Even as a 14 year old, Christopher Gibbs sported velvet slippers, a monocle on a blue ribbon and carried a silver-topped cane. His school days at Eton were cut short after duping the local antiquarian bookseller, into buying back his own stock.
Born on 29th July 1938, the fifth son of Geoffrey Cokayne Gibbs KCMG and his wife Helen, Gibbs is widely recognised as one of the greatest characters in the antiques industry. He followed his schooling with what could barely be even called a dalliance in the National Service (he was discharged after only three months for being medically unfit). What Gibb’s might have lacked in good ‘ol British fortitude, he made up for with the insatiable constitution of an aesthete, which would make him a doyen of bohemian style in early sixties counterculture.
Gibbs took an iconoclastic approach to dressing, snubbing the trends of the early 50s to pioneer the free-spirited fashion moods of the 60s. Credited as the wearer of the first flared pants for men (1961) and an early advocate of floral patterned shirts and Regency revival jackets, Gibbs’ wardrobe, like many others of the time, took inspiration from all corners of a shrinking globe. As a young man he delved into the mystical city of Tangier, returning with Moroccan kaftans, rugs, textiles and an assortment of beautifully hand-crafted objects. He was fascinated by art, beauty and things in their natural state.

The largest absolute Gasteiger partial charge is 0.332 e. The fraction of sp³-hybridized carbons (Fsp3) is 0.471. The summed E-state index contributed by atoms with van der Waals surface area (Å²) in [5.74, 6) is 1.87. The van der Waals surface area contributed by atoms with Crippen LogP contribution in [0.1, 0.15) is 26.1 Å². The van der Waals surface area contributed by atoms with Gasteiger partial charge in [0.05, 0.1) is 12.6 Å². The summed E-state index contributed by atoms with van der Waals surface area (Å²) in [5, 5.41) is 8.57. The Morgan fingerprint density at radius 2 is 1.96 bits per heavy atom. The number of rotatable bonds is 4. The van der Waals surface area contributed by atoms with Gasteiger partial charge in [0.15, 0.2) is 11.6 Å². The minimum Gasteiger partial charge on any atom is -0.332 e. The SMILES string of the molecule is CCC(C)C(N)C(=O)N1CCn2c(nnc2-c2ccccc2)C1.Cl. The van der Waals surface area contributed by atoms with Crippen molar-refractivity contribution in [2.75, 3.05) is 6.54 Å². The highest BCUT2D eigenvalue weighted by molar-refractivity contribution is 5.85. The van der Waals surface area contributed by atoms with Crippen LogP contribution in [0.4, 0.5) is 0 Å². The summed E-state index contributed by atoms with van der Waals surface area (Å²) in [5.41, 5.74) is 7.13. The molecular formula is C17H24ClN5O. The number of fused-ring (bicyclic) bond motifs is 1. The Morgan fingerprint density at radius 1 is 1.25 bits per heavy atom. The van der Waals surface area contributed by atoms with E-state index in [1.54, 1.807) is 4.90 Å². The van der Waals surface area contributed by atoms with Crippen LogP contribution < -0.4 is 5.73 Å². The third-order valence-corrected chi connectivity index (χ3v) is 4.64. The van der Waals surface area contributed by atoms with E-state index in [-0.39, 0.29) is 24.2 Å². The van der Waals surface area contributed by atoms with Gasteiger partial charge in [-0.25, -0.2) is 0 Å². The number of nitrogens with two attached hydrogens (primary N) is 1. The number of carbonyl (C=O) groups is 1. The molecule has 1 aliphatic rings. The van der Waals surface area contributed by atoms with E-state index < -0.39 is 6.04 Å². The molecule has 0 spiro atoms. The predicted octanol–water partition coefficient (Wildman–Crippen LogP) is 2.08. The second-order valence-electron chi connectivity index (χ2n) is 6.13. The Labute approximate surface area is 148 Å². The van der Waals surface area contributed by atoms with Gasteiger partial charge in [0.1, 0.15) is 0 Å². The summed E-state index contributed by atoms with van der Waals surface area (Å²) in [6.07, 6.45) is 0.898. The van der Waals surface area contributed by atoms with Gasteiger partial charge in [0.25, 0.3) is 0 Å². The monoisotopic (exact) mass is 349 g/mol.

He opened his first shop in Camden Passage, Islington with a £10,000 gift from his mother. As he said later, even during his most drug-fuelled years, unlike most of his fellow party-goers he had to get up to work in the mornings. In a seldom lapse in the summer of 1968, at about 2am, he suggested to his fellow consorts, Mick Jagger and Keith Richards that they disperse to Stonehenge to watch the sun rise. Whisked off in Richard’s chauffeur-driven Bentley, they arrived at the ancient landscape in time for the sun ascent. Still high on acid, they adjourned to a pub in Salisbury and breakfasted on kippers.